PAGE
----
Fans of evidence-based reform in education have likely been spending some time this week combing through Sen. Harkin’s draft proposal for any language that could encourage or bolster greater use of effective strategies and programs. Meanwhile, there are extraordinary developments taking place in England that can teach us some lessons on advancing evidence based reform here in the States.
The new Conservative-led coalition government has been slashing government expenditures in every area, including education. However, despite the same budget pressures we have in the U.S., David Cameron’s government is investing in proven programs in education, on the basis that, in a time of austerity, the government needs to make sure that every pound is making a difference, and on the basis that investing in effective programs for children saves money in the future.
Three major developments are under way in England. First, Labor member of Parliament Graham Allen has created a detailed plan for investments in effective programs for children in all areas of development-birth to five, social emotional learning, and delinquency prevention in addition to reading and math. Second, the U.K. government has placed the equivalent of $200 million in the care of two foundations, the Sutton Trust and the Impetus Trust, to create the Educational Endowment Foundation (EEF). The EEF will be making grants to elementary and secondary schools to help them adopt proven programs, such as those in the Graham Allen list. The EEF also will invest in capacity-building and evaluation. Third, the Mayor’s Fund for London, another private foundation, has begun a Flying Start program intended to help high-poverty schools in inner London adopt proven programs.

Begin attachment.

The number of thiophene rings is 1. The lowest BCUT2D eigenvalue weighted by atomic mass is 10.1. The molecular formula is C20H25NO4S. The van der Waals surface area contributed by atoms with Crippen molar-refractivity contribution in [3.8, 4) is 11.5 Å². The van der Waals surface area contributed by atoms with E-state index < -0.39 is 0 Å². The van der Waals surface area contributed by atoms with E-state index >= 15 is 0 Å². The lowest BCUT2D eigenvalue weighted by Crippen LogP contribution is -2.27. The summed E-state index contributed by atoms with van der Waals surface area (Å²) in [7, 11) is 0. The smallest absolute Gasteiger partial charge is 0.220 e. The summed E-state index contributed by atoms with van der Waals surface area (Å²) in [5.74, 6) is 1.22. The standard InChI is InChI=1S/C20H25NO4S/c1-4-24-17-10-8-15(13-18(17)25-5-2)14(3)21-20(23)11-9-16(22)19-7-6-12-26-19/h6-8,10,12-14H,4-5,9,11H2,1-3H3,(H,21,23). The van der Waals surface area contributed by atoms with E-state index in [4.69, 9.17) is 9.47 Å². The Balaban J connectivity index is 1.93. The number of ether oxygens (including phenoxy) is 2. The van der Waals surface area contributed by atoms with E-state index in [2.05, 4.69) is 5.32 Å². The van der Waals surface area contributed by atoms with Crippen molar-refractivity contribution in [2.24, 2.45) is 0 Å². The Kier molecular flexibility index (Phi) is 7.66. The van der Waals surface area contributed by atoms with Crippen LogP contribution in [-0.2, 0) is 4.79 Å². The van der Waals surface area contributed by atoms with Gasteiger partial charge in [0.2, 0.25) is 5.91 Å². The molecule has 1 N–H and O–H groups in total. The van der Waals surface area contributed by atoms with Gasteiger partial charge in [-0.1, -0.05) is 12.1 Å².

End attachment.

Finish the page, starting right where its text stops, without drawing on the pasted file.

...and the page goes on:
All of these initiatives resemble the U.S. Investing in Innovation (i3) program, which funds proven programs to build capacity and scale up. However, the initiatives in England offer funding to high-poverty schools throughout the country to adopt programs that can demonstrate effectiveness. Both capacity-building and direct funding for schools are indeed needed, and the U.S. and U.K. programs can learn a lot from each other as their different approaches are put to the test.